Friday, October 3, 2014


This rocket toy is quite a famous one. It was produced in Japan by Nomura a few years before the first moon landing, in 1966.

The rocket is made of lithographed tin with some plastic parts, and contains some electronics inside. The bottom part of the rocket contains a compartment for one battery, that runs a bump-and-go motor, flashing lights (in the nose cone and the afterburner), siren and also some kind of “foot” or lever that rises the rocket as if it was about to take off. The wings also extend or fold depending on if its moving or taking off.

This interesting mechanism has made the Nomura rocket a very sought-after toy. One of these working and in good condition can go over 300 or 400 US$, especially if it comes with the box.

Unfortunately many used models can be found with a broken mechanism or rust in some parts of its body. Batteries in the 60s and the 70s were not as good as they are now, and if they were forgotten inside of toys, they might end up exploding and releasing corrosive acid that would destroy tin. In the toy you see here there is a small defect on the lower part of the toy.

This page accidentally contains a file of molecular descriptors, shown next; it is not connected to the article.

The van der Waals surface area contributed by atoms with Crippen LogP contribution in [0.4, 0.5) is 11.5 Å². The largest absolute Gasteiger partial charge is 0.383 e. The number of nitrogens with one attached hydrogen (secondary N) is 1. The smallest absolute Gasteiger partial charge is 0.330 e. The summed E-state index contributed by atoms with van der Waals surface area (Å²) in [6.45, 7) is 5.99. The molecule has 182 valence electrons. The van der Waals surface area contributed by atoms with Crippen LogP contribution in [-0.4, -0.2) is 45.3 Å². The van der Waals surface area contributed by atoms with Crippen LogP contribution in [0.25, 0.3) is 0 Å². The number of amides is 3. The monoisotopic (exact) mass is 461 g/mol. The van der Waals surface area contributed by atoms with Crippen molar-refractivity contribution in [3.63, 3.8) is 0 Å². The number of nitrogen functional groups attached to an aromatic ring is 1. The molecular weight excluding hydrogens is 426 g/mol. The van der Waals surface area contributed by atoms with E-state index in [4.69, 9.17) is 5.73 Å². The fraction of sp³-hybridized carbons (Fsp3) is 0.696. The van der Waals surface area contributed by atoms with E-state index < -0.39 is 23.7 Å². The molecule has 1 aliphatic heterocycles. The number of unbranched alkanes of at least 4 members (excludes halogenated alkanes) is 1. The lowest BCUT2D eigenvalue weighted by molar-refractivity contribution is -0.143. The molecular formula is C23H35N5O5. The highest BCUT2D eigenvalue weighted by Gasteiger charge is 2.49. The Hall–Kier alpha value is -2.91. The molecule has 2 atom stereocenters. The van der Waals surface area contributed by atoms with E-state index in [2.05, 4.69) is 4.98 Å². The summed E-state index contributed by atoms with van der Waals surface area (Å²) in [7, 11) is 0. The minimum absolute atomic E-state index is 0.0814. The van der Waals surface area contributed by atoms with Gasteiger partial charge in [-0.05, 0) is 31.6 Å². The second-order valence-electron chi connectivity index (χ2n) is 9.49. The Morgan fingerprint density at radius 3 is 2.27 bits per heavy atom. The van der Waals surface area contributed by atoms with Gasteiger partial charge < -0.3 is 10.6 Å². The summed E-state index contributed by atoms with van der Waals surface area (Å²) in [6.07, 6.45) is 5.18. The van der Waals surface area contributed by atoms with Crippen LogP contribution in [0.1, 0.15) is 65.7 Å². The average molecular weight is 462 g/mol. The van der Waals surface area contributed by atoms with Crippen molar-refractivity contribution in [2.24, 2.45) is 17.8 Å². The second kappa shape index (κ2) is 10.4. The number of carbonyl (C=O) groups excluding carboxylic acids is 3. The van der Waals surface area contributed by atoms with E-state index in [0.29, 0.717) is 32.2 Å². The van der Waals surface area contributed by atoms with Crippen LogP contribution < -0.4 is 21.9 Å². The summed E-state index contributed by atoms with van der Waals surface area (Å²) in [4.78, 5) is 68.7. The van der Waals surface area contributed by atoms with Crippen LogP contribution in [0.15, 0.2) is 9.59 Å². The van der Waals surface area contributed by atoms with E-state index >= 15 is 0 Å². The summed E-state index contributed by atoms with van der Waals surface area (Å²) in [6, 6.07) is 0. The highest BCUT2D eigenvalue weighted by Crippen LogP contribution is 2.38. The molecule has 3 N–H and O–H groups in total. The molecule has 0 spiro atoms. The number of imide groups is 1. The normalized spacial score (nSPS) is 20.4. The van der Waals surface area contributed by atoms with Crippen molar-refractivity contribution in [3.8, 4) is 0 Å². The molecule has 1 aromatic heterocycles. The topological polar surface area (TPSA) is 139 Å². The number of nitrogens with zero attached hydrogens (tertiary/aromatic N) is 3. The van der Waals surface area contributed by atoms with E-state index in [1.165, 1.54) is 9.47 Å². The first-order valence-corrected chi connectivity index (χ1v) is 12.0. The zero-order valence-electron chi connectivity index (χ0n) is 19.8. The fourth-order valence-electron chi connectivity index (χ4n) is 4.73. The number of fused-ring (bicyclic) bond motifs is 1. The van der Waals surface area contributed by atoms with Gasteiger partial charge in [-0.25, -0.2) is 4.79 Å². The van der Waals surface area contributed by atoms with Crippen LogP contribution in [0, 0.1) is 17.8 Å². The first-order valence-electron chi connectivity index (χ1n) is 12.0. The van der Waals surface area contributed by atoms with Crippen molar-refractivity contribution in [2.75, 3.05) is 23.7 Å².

My model is only missing a small black plastic cap. It was intended to protect the nose cone while in the box.

The model (produced in 1966 or 1968, depending on the source), seem to be inspired by the Thunderbird 1, a rocket that appeared in the TV series “The Thunderbirds” by Gerry Anderson (from 1965). As a matter of fact, the toy was designed with a big number one, but it was pulled out of production because of the copyrighted design of the Thunderbird 1. Then it was produced with numbers 7 (second version) or 8. The version with the “8” is a later version with a new lithography design and a new box. This later model features a NASA logo.


Here can be seen some catalogue (1971) images of the Solar-X “8” rocket as well of images of a similar rocket that was equipped with a friction motor instead of an electric one, the Lunar-7.

Here a Nomura catalogue from 1969:

  • Name: SOLAR-X “7”
  • Year: 1966
  • Company: Nomura (Japan)
  • Size: Around 45 cm.

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